There is growing evidence that financial sector development offers the opportunity to address inequality through interventions to ensure that economic growth translates into poverty reduction and employment. These efforts help to alleviate worries that economic integration and liberalisation of financial markets will lead to narrow, impervious corridors of spectacular growth surrounded by a hinterland of poverty. According to a report by the World Bank Development Research Group, governments can save up to 75% with electronic payment programmes – because the costs of handling, securing and distributing cash and administering these cash programmes is so expensive.

By empowering poor households to take a long-term view of education and health, financial inclusion complements government policy. It also helps reap the demographic dividend by ensuring healthier and educated young people raise productivity and attract further investments in the real economy.

Many foundations work to support those living in developing countries who do not have access to formal financial services such as loans, insurance, savings accounts, etc. They may also lack the skills needed to manage their financial assets in a sustainable way. Through financial inclusion, foundations empower individuals to lift themselves out of poverty, enhance their livelihoods and avoid excessive indebtedness.

Why do foundations get involved? Firstly, foundations are generally more willing to take risks and have more flexible means of operation than traditional aid agencies. They have also taken the lead in innovation, for example by inventing and making new digital payment systems accessible to the poor. An OECD Development Centre study on venture philanthropy paints a generally positive picture of the approaches used by foundations.

The Lundin Foundation works with farmers and small enterprises in Sub-Saharan Africa to enhance employment opportunities and bring their products to market. Because farmers often do not have access to formal financial services — which constrains their ability to scale up — the foundation makes financial services accessible to these farmers. Lundin recently invested in Agriculture and Climate Risk Enterprise, Ltd. (ACRE), which provides affordable insurance to farmers against climate risk, and sponsored the development of West Africa’s first dedicated Agribusiness SME Venture Capital Fund.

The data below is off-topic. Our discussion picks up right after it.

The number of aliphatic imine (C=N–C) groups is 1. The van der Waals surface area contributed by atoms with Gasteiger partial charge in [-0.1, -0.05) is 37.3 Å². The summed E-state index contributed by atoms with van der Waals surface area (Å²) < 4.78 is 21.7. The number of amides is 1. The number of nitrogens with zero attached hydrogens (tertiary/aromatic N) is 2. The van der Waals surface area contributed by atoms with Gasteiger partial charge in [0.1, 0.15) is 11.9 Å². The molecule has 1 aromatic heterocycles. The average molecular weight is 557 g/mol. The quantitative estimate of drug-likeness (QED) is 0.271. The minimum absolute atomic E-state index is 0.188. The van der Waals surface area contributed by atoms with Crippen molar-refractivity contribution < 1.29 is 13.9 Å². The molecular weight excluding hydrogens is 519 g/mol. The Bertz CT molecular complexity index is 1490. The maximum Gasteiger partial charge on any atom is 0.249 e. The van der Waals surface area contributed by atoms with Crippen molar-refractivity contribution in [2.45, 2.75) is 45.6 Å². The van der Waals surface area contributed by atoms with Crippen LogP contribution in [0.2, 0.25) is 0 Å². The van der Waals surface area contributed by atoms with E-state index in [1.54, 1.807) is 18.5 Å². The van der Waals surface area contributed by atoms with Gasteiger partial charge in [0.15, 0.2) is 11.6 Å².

In the UAE, where 70% of Emiratis under the age of 30 are indebted, rising depression amongst youth is often attributed to financial stress. Increasing divorce rates in the country have also been linked to excessive debt. Faced with a problem of such magnitude and because no nationwide initiative was addressing the issue, the Emirates Foundation for Youth Development decided to make financial inclusion and literacy one of their six core programmes. Through the Esref Sah (“Spend true”) programme, the foundation raises awareness among the Emirati youth on the importance of managing their assets and provides adequate capacity building training. In 2014, the Emirates Foundation has engaged 2 434 youth and parents through a series of workshops across the country.

Similarly, the Citi Foundation follows a ‘more than philanthropy’ approach, by giving not only money to their grantees, but also coaching and training in order to reinforce their capabilities. In addition to financial literacy programmes delivered around the globe, the foundation seeks to strengthen microfinance institutions (MFIs) that offer small loans to low-income individuals, by helping them build their institutional and management capacity.

While these programmes gain considerable momentum, a larger range of development actors are also coming together to leverage their comparative advantages in support of financial inclusion. The Better Than Cash Alliance for example is a unique UN-based Alliance that is funded by three major foundations (Bill and Melinda Gates Foundation, Ford Foundation and the Omidyar Network), three financial services providers (Citi Foundation, MasterCard and Visa) and one bilateral donor (USAID).

Housed at the United Nations Capital Development Fund, the Better Than Cash Alliance provides expertise in the transition to digital payments to achieve the goals of empowering people and growing emerging economies. In addition to raising awareness of the benefits of replacing physical cash with electronic payments, the Alliance facilitates the transition for governments, the development community and the private sector. While physical cash payments are more effective than distributing in-kind goods, there is a growing body of evidence that digitizing payments can create lasting benefits for people, communities and economies. Why? Because they are a more cost-effective, efficient, transparent and safer means of disbursing and collecting payment.